Do you sometimes feel as if you are the last to know what is going on in your company or on your jobsites? Do you have employees who know of equipment problems but have not informed you? Have you ever found an important message to call a customer on your desk — a week after the message was written down?
If you are like most contractors, the thought of not knowing everything can keep you up at night. For many of us, information that is delivered “just in time” is the best information whether it is good or bad news. Being held in the dark about the condition of equipment can delay work, which in turn can anger customers and maybe even lose jobs. And calling a customer a week after the fact is not only embarrassing but it too can cost you valuable jobs.
How can we get our employees to be more assertive about getting important information to us? Consider a few of the suggestions below.
1. Be accessible to your people. Most contractors are on the move and impossible to pin down. You must ensure your accessibility through any means available. Cell phones, texting and email are all tools for leadership.
2. Be quick to respond. Contractors who are slow to return voice mails or text messages and would rather just leave the caller with their own voice mail send non-verbal signals that say, “don’t bother me!” Returning messages promptly reinforces your commitment to be available even when you’re not present.
3. Lead by “wandering” around. In this case, wandering around is a proactive effort to connect with your employees. If you are out, call your office staff to check in with them for messages or any assistance you might provide. If you are in the office, contact your crew leaders periodically to check in with them to receive a job update.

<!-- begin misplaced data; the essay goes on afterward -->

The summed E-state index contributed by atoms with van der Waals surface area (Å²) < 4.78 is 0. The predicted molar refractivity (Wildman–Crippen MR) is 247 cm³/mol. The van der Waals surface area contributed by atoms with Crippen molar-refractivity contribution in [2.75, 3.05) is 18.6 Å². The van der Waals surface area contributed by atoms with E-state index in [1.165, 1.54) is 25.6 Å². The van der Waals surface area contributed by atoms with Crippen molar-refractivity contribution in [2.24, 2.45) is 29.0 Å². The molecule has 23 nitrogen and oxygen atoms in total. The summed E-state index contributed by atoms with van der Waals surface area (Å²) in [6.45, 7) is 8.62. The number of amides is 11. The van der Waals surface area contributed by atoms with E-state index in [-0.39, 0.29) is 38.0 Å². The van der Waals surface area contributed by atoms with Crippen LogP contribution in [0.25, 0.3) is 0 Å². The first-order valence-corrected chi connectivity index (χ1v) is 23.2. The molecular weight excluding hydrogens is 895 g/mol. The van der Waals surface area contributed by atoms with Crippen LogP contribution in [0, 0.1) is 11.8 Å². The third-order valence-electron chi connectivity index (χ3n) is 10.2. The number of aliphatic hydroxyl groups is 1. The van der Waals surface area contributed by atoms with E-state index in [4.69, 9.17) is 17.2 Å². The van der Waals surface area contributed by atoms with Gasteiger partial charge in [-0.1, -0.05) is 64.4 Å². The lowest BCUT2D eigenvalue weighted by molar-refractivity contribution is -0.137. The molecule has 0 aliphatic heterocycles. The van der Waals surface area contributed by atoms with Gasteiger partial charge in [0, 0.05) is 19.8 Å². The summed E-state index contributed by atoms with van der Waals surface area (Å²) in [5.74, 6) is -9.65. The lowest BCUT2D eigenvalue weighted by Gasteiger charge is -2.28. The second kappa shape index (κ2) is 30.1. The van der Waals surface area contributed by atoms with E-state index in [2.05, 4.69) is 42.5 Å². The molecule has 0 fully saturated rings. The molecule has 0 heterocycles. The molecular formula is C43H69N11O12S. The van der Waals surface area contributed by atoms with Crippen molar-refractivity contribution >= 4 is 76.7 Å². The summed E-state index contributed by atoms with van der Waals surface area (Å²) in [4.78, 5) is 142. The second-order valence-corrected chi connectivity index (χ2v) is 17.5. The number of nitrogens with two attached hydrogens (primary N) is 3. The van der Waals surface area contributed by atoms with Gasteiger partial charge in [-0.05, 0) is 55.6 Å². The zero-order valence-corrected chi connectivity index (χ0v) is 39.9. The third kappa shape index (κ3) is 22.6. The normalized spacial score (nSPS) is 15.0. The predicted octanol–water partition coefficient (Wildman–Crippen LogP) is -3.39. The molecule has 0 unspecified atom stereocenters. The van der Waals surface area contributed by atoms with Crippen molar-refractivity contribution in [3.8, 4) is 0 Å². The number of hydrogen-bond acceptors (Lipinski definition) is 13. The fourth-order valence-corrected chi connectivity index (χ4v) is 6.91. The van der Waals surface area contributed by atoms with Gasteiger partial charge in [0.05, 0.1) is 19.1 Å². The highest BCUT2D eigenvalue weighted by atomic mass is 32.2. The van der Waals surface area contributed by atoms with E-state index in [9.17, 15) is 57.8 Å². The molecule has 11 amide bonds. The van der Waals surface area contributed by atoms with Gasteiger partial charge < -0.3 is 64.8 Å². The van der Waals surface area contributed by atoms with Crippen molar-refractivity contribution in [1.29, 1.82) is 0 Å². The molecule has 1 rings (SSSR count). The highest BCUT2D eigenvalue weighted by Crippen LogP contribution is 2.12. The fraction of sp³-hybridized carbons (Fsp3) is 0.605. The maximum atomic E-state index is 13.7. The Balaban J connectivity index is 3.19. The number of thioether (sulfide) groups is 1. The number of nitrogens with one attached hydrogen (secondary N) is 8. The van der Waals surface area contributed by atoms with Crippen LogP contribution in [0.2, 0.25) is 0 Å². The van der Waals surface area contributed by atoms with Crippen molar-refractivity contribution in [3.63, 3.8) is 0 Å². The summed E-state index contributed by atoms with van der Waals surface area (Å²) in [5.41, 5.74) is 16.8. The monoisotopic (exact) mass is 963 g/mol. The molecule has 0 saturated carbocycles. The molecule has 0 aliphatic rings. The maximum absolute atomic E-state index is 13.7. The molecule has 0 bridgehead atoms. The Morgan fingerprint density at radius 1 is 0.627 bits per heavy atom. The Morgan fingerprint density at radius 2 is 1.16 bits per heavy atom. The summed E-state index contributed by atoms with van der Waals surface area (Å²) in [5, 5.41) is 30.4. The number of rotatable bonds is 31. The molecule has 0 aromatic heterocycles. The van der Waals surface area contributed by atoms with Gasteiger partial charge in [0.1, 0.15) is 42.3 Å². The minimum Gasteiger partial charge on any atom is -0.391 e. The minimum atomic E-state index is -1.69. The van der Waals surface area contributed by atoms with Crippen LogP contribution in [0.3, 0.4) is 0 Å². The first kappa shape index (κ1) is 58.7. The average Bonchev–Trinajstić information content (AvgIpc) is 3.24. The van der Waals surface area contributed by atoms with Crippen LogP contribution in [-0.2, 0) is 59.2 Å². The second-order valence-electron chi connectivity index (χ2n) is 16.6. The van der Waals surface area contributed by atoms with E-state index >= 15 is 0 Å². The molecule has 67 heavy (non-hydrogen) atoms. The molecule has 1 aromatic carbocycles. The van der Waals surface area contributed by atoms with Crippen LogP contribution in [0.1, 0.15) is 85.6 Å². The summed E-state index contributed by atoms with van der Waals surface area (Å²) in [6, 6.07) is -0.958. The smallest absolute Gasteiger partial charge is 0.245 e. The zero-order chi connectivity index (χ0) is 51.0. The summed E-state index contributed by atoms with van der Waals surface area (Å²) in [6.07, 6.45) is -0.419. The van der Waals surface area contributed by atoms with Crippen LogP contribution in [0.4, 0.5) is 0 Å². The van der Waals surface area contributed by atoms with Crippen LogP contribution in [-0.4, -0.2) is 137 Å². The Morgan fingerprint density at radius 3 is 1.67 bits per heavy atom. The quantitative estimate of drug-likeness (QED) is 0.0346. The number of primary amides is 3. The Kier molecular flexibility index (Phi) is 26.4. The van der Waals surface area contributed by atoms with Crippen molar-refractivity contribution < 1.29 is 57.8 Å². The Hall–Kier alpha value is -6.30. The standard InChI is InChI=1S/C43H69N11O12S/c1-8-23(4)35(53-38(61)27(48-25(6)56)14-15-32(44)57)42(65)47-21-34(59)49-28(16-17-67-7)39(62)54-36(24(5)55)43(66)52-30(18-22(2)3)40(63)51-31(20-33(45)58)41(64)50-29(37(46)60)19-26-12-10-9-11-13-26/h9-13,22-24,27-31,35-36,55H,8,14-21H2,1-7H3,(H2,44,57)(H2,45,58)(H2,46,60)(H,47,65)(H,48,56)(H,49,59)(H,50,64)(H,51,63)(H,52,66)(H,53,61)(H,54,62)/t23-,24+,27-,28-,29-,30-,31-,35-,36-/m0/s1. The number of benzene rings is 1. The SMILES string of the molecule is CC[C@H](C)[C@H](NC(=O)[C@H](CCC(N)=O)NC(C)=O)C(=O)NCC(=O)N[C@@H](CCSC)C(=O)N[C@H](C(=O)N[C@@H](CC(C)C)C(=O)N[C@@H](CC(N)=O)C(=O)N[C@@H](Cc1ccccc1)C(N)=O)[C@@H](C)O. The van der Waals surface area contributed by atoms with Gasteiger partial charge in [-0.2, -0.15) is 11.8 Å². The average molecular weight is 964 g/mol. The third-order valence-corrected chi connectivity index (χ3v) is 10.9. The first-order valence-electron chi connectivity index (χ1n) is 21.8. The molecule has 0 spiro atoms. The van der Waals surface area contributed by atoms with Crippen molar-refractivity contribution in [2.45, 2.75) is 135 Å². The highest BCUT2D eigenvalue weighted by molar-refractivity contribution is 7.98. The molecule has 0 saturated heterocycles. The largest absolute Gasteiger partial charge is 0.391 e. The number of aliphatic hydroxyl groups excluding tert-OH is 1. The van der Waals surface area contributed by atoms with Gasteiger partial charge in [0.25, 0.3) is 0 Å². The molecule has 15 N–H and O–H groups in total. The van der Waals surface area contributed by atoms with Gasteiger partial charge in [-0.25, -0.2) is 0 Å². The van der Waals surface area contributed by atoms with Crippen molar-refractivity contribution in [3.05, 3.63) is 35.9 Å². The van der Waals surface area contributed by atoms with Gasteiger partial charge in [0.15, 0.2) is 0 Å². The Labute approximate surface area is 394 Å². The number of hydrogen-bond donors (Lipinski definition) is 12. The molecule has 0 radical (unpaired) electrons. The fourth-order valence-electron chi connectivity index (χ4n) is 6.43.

4. Schedule private meeting times. Identify who your key people are and schedule one-on-one meetings with them, weekly if necessary. These meetings may be only five minutes in length but they establish accountability between you and your people.
5. Continue to encourage your people to reach out to you. Just telling your people to contact you whenever they need you will not be enough to convince most employees. Calling the boss is still a sign of not knowing, and most employees don’t want to signal to you their lack of knowledge.
6. Be an active listener. Shut up when your employees are talking! Take notes, let them finish sentences and analyze what is being shared before responding. Employees who feel the boss will cut them off at the knees are less likely to initiate a conversation.
7. Don’t “shoot the messenger.” When your supervisor tells you a truck broke down, again, don’t take out your frustration on him. Reinforce your commitment to solve problems, not to point fingers. If you have a people problem, then address the person in trouble, not the messenger who is passing along information.
8. Thank employees for good and bad news. When you receive bad news, don’t explode and walk off cussing your head off, leaving the messenger there to wonder his next move. Receive the bad news with a “poker face.” If you need to explode, go outside and kick your car tires, but don’t cause a scene.
9. Welcome questions. Perhaps the biggest reason many employees don’t quickly pass on information to the boss is they don’t feel the boss wants to entertain questions. While some questions may be “bogus,” the vast majority of your employees ask good questions that will provide them with a more clear understanding of any situation. If you really feel all your employees only ask stupid questions then you should assess your own hiring practices. You probably have problems in your hiring process that are keeping you from hiring the right people.
Our employees are critical to our successes. Unless you want to execute your specialty all by your lonesome, you better learn to sharpen your communication skills with your employees. Certainly one easy area to improve first is training your people to get needed information to you fast.
Brad Humphrey is president of Pinnacle Development Group, a consulting firm committed to the construction industry. His newest educational resource for contractors can be found online at www.TheContractorsBestFriend.com.